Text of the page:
FARMINGTON – “I can’t breathe,” yelled a crowd of more than 400 people in Farmington on Monday.
The Justice for George Floyd protest brought out hundreds of people along Main Street in front of the Animas Valley Mall to advocate for people of color and protest police violence after the officer-involved death of an unarmed black man in Minneapolis.
George Floyd, 46, died May 25 after Derek Chauvin, a white police officer, knelt on his neck for several minutes while he was handcuffed. Floyd, who did not appear to be resisting arrest, was pronounced dead at a hospital. Chauvin was fired, along with other officers involved in the incident, and he was charged with third-degree murder and second-degree manslaughter May 29. Protests since the incident have spread throughout the country, including a gathering in Durango on Saturday.
Monday’s protest was announced on Facebook by the San Juan College Young Democratic Socialists of America but organized by a group of women of color who did not want their names shared, according to the event description.
An organizer, who spoke to The Durango Herald during the protest but asked that her name not be published, said, “I am an African American woman. This is life or death for me.”
She said there was a smaller protest Saturday – about 10 people – but she partnered with local organizations to spread the word about Monday’s protest.
“I was nervous, but I have faith and trust in my community,” she said.
Clarrissa Ribera, who has lived in Farmington for the past 10 years, said some residents are proud of their racism.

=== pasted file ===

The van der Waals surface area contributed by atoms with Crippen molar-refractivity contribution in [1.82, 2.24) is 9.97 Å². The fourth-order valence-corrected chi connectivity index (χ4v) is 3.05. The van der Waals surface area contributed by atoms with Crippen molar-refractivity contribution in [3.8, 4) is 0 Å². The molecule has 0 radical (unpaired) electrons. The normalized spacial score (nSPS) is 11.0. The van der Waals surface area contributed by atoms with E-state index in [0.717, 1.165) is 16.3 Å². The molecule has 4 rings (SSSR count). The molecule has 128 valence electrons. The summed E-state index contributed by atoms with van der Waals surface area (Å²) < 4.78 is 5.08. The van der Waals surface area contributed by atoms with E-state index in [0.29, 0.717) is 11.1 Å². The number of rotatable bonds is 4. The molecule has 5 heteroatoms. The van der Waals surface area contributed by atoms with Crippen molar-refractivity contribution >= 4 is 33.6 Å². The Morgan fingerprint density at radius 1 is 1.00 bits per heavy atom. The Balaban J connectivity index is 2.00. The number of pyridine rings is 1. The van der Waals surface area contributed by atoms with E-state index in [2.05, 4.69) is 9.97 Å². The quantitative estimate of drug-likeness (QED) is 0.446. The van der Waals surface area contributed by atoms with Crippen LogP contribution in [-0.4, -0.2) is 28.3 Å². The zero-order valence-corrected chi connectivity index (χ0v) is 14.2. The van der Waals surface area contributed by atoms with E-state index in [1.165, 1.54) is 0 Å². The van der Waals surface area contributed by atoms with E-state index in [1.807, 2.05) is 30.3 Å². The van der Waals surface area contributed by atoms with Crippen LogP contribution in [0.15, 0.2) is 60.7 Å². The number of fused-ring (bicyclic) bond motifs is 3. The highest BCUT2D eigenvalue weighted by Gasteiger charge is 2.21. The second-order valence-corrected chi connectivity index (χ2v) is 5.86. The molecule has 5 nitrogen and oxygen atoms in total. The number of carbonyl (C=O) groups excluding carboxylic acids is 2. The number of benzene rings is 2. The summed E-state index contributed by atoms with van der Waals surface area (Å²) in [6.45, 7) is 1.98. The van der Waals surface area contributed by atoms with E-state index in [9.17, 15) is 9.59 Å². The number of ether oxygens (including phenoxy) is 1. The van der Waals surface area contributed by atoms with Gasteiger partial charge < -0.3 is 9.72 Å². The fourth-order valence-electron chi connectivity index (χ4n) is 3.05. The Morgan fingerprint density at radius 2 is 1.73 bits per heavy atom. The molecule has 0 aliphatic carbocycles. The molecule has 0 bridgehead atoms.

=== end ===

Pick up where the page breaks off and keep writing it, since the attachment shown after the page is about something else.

“That’s why we’re out here,” Ribera said. “It’s scary to know the people around you are secretly racist.”
Most protesters wore masks to prevent the spread of COVID-19. Of the 12 people interviewed during the event, protesters said they came out to protest systemic racism and police brutality, to remember those killed in police custody and to demand justice for Floyd.
Alyanna Ayala, who attended with friends, wanted justice for Floyd and every person who has been killed.
“All lives don’t matter until black lives matter,” she said.
Law enforcement officers nationwide have condemned the death of Floyd and the officer’s use of force.
“If we as law enforcement leaders cannot plainly condemn this kind of event, we are failing our profession, our officers and our communities,” Farmington Police Chief Steven Hebbe said on Facebook.
The protest Monday was also attended by San Juan County Sheriff Shane Ferrari, along with city and state officers. One organizer said the officers showed they valued their community by standing with the protesters.
On Monday afternoon, the Farmington Police Department said it was aware of a planned peaceful protest and added in a statement, “We are here to assist citizens who are exercising their First Amendment rights.”
A 2019 study found black men have a one in 1,000 chance of being killed by police. Black Americans are also twice as likely to be shot and killed by police as white Americans, according to a Washington Post database of police-involved shootings.
One study found 63% of black Americans worried about police using deadly force on them or a family member, compared with 21% of white Americans who said they feared the use of police force. The same study found 78% of black Americans saw the deaths of African Americans during encounters with the police as a broader problem.
One protester, who wanted to be known only as Sam, said, “There are too many people dying from systemic racism. We’re tired of it.”
Throughout the protest, organizers encouraged people not to be antagonized by people driving by or a small crowd of people who had gathered to watch the protest in a parking lot. Another protest is scheduled for 5 p.m. Friday, according to organizers.
Toward the end of the more than hourlong protest, protesters knelt in silence for eight minutes – the amount of time the officer is said to have knelt on Floyd’s neck.
They rose to the call of, “Say his name.”
The crowd answered, “George Floyd.”